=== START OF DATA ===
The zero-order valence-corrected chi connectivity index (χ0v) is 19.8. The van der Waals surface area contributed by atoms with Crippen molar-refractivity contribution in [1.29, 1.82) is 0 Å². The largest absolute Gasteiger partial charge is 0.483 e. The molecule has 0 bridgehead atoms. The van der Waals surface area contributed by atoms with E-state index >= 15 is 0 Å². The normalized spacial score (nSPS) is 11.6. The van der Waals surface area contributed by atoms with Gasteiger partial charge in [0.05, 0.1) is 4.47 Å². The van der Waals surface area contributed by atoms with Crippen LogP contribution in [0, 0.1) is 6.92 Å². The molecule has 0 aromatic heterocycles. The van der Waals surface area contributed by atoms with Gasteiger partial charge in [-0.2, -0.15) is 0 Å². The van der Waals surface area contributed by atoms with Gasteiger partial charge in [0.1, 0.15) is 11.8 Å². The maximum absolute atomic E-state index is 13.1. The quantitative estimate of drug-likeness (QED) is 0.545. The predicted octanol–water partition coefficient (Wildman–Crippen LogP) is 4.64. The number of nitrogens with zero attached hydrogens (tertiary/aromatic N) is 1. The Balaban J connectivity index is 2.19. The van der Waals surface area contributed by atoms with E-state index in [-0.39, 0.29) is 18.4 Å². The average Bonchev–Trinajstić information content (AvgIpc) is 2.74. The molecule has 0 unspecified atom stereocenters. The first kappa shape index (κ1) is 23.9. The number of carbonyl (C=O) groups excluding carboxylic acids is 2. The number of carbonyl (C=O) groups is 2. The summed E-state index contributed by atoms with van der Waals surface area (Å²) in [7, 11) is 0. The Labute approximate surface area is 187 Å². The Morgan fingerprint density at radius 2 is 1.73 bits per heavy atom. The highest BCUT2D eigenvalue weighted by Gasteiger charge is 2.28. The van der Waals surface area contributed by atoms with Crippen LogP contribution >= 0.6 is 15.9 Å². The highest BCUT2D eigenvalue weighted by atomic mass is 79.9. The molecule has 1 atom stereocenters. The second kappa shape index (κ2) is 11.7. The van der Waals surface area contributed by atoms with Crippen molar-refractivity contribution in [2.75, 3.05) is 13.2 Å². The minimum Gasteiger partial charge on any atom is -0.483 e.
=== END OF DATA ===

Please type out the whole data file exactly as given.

The zero-order valence-corrected chi connectivity index (χ0v) is 19.8. The van der Waals surface area contributed by atoms with Crippen molar-refractivity contribution in [1.29, 1.82) is 0 Å². The largest absolute Gasteiger partial charge is 0.483 e. The molecule has 0 bridgehead atoms. The van der Waals surface area contributed by atoms with E-state index >= 15 is 0 Å². The normalized spacial score (nSPS) is 11.6. The van der Waals surface area contributed by atoms with Gasteiger partial charge in [0.05, 0.1) is 4.47 Å². The van der Waals surface area contributed by atoms with Crippen LogP contribution in [0, 0.1) is 6.92 Å². The molecule has 0 aromatic heterocycles. The van der Waals surface area contributed by atoms with Gasteiger partial charge in [-0.2, -0.15) is 0 Å². The van der Waals surface area contributed by atoms with Gasteiger partial charge in [0.1, 0.15) is 11.8 Å². The maximum absolute atomic E-state index is 13.1. The quantitative estimate of drug-likeness (QED) is 0.545. The predicted octanol–water partition coefficient (Wildman–Crippen LogP) is 4.64. The number of nitrogens with zero attached hydrogens (tertiary/aromatic N) is 1. The Balaban J connectivity index is 2.19. The van der Waals surface area contributed by atoms with E-state index in [-0.39, 0.29) is 18.4 Å². The average Bonchev–Trinajstić information content (AvgIpc) is 2.74. The molecule has 0 unspecified atom stereocenters. The first kappa shape index (κ1) is 23.9. The number of carbonyl (C=O) groups excluding carboxylic acids is 2. The number of carbonyl (C=O) groups is 2. The summed E-state index contributed by atoms with van der Waals surface area (Å²) in [7, 11) is 0. The Labute approximate surface area is 187 Å². The Morgan fingerprint density at radius 2 is 1.73 bits per heavy atom. The highest BCUT2D eigenvalue weighted by Gasteiger charge is 2.28. The van der Waals surface area contributed by atoms with Crippen LogP contribution >= 0.6 is 15.9 Å². The highest BCUT2D eigenvalue weighted by atomic mass is 79.9. The molecule has 1 atom stereocenters. The second kappa shape index (κ2) is 11.7. The van der Waals surface area contributed by atoms with Crippen molar-refractivity contribution in [2.75, 3.05) is 13.2 Å². The minimum Gasteiger partial charge on any atom is -0.483 e.